After a super-lively performance by country music hitmaker, Cole Swindell, Dierks Bentley and his band took the stage at downtown Phoenix's Talking Stick Resort Arena to deliver 19 songs as part of his What the Hell World Tour 2017. He had a little more on his mind, though, than just playing music on Saturday, August 26. Hailing from Arizona, Bentley was all jazzed up on hometown pride and made sure not to let anyone forget it, all night long.
Bentley opened with “What the Hell Did I Say,” which instantly drew a wave of cheers, and he swept the front of the crowd with high fives, and even borrowed an audience member’s phone to snap a pic. He sounded a little throaty – you know, like a low-toned country singer on a massive tour – delivering the songs with gusto.
It got a little more twang-y with “5-1-5-0,” followed by “Am I the Only One.” Around this point, Bentley launched into the local love. He got touchy with the crowd some more, via handshakes and high fives. He talked about how exciting it was for him to headline the venue where he’d seen so many great performances and basketball games throughout his life. Yep, that affinity for Arizona definitely includes the Phoenix Suns. I’ll get back to that in a minute.
Then, Bentley needed a beer. And not just one to pop the tab on and guzzle, but one to shotgun. He pulled a dude named Hunter from the crowd for a fun shotgun challenge, in which Bentley was the victor.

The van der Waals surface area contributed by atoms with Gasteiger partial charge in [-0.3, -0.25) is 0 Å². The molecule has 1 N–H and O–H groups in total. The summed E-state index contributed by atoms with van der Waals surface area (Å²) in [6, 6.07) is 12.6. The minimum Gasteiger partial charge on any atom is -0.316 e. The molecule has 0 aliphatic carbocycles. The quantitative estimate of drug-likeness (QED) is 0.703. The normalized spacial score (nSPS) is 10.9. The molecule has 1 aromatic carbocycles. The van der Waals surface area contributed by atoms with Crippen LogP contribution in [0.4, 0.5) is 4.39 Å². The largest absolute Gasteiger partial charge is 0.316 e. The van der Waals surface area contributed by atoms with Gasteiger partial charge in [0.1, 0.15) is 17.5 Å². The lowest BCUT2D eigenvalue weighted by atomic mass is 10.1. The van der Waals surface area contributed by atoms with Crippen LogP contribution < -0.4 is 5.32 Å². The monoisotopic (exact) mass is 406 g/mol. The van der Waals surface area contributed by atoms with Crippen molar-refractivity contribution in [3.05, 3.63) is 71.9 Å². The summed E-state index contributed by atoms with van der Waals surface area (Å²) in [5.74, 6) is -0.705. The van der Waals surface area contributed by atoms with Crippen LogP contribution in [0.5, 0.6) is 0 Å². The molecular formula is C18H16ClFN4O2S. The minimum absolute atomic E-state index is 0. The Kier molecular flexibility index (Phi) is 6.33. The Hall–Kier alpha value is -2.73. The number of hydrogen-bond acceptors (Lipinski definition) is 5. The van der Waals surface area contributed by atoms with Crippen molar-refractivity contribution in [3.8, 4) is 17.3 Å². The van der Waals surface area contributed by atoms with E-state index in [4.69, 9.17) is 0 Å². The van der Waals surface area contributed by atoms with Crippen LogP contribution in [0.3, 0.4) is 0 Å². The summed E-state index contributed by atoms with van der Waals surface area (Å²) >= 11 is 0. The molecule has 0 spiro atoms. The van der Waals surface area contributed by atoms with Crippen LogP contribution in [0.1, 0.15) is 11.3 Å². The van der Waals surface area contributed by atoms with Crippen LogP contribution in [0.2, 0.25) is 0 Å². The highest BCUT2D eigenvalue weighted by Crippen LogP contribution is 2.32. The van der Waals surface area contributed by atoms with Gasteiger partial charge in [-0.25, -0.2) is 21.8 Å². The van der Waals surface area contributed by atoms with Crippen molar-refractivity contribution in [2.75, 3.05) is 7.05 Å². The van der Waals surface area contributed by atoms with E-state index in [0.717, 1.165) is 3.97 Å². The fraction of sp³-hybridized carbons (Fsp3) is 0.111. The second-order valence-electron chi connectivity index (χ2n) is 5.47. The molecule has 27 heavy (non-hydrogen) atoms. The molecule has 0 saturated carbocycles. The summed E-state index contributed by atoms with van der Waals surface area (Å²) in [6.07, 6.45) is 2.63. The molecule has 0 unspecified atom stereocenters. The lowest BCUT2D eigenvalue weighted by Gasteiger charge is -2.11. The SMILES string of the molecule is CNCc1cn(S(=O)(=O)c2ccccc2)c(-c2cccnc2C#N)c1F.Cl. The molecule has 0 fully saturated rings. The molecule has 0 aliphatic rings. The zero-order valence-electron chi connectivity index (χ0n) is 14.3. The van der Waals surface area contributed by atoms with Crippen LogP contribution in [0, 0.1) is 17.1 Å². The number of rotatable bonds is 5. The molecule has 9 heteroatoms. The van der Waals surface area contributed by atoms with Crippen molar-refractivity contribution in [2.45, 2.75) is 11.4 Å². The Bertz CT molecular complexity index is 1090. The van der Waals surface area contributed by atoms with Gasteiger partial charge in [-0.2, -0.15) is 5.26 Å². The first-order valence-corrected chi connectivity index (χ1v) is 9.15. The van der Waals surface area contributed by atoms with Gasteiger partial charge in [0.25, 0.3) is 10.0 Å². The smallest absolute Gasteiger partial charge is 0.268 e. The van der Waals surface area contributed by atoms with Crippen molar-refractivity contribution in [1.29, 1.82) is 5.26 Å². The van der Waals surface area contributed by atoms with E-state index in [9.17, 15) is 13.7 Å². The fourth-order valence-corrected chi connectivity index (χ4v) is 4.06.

“Free and Easy (Down the Road I Go)” was nice, with the banjo coming out loud and strong.
The stage setup for this tour is badass. It took the square shape of the stage and made it more triangular. Beyond that, they kept it pretty simple. There were some background projections, some bright white lights; it was kind of refreshing that it wasn’t a giant theatrical spectacle. I mean, there was a little bit of that, though.
He intro’d “Lot of Leavin’ Left to Do” by saying he wanted to take the audience back to a time when he had really big hair. Bentley and his guitar did a lot of running around on this one, getting in a little up-close time with each bandmate. After the song, he introduced the entire band and circled back to those Suns games. He told a story about how the first time he played there in 2005, he opened for George Strait. He even screened a pic of his proud parents from that event, elevating the fan-gushing to next-level status.